Insurance companies seeking to make good digital investments need to reevaluate their legacy technology systems, according to survey results from digital intelligence company ABBYY.
As the workplace becomes increasingly digitized, ABBYY’s 2021 Digital Transformation Survey Results finds that the biggest barriers to digital transformation in the industry are:
Hard-to-replace legacy systems
Sixty-one per cent of 1,220 surveyed companies said legacy systems were their biggest impediments, followed by 42% for both budget approval and the skills gap.
On top of legacy systems, “there can be a legacy mindset,” says Eileen Potter, ABBYY’s solution marketing manager of insurance. “A more hybrid work model has definitely changed the industry.”
Potter says another challenge to workplace digitization is that many customers are changing their expectations and are increasingly adopting self-service methods.
“That’s a challenge to automation, because it’s really [about] insurers shifting their mindset,” she says. “You can do that on the personalized side a lot easier than you can the commercial lines side.”
She observes that personal lines may have a higher volume of transactions, but simpler underwriting and rating, whereas commercial lines have “a lower volume, but much larger transactions, and more complex rating [and] underwriting.”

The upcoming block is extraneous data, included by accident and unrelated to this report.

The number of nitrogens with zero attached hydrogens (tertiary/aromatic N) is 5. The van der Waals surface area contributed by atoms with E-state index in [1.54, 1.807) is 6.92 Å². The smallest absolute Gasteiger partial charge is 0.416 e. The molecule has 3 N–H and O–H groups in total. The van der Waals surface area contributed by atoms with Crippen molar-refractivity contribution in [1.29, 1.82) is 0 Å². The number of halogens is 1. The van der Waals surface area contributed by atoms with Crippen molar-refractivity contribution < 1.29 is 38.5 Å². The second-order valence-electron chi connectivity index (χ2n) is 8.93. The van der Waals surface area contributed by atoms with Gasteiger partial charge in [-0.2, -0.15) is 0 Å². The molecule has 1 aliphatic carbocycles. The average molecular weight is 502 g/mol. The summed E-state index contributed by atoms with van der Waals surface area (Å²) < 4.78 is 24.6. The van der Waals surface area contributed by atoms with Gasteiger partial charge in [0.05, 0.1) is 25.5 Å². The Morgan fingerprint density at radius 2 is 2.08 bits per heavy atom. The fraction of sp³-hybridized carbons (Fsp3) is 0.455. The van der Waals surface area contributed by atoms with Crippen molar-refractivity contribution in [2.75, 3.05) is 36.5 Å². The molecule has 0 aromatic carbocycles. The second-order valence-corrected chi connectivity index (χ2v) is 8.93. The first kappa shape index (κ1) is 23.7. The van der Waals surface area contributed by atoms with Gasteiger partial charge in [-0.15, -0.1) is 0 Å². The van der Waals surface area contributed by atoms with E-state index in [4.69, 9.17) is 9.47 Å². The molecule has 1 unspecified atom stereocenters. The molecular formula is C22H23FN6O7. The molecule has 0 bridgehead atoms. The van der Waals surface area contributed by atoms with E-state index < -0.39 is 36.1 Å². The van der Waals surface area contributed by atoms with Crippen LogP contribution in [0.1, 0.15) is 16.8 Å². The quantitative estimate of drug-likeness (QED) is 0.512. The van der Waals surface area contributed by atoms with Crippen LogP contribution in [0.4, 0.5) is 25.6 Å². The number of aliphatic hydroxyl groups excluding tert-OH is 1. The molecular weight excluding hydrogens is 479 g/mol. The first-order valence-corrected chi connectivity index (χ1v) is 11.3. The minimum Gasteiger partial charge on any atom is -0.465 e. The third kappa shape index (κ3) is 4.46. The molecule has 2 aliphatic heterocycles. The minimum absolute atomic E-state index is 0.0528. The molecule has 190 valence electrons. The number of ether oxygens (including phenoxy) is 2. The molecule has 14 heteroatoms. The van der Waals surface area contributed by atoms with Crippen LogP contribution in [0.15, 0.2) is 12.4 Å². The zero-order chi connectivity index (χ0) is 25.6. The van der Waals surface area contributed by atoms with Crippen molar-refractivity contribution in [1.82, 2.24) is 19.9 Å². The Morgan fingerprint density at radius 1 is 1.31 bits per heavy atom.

Personal lines and commercial lines may be able to automate processes differently, she says, and recommends insurance companies “take a look at their processing ecosystems as they exist today, and think about ‘what new technologies can help where?’”
“It’s not about your technology objectives,” she emphasizes. “It’s about [your] business objectives. What are you trying to accomplish? Are you trying to write more new business?…Are you trying to reduce claim leakage? Are you trying to improve your customer satisfaction scores, are you having issues with your call center?”
Once companies identify their business objectives, Potter says they can use technology to facilitate transformation.
According to the survey results, insurers use these digital transformation technologies the most: data analytics (55%), business intelligence (52%), business process management (42%) and robotic process automation (39%).
Other commonly used technologies include process mining (32%), intelligent document processing (29%) and no/low code technologies (16%).
The survey finds many insurers monitor their progress towards digital transformation in three ways: 61% of respondents use business analytics, 29% use process mining and 28% use employee feedback.
Potter says these tools can be useful for insurers as they make the step towards digital transformation.
“You may have a hunch about, ‘Well, there could be a bottleneck here, or this isn’t working well here.’ But the data is really going to show you,” she says. “That’s really what process mining can tell you. It can say, ‘What’s the issue?’ And then help you to make a data-driven decision about how you can better automate those processes.”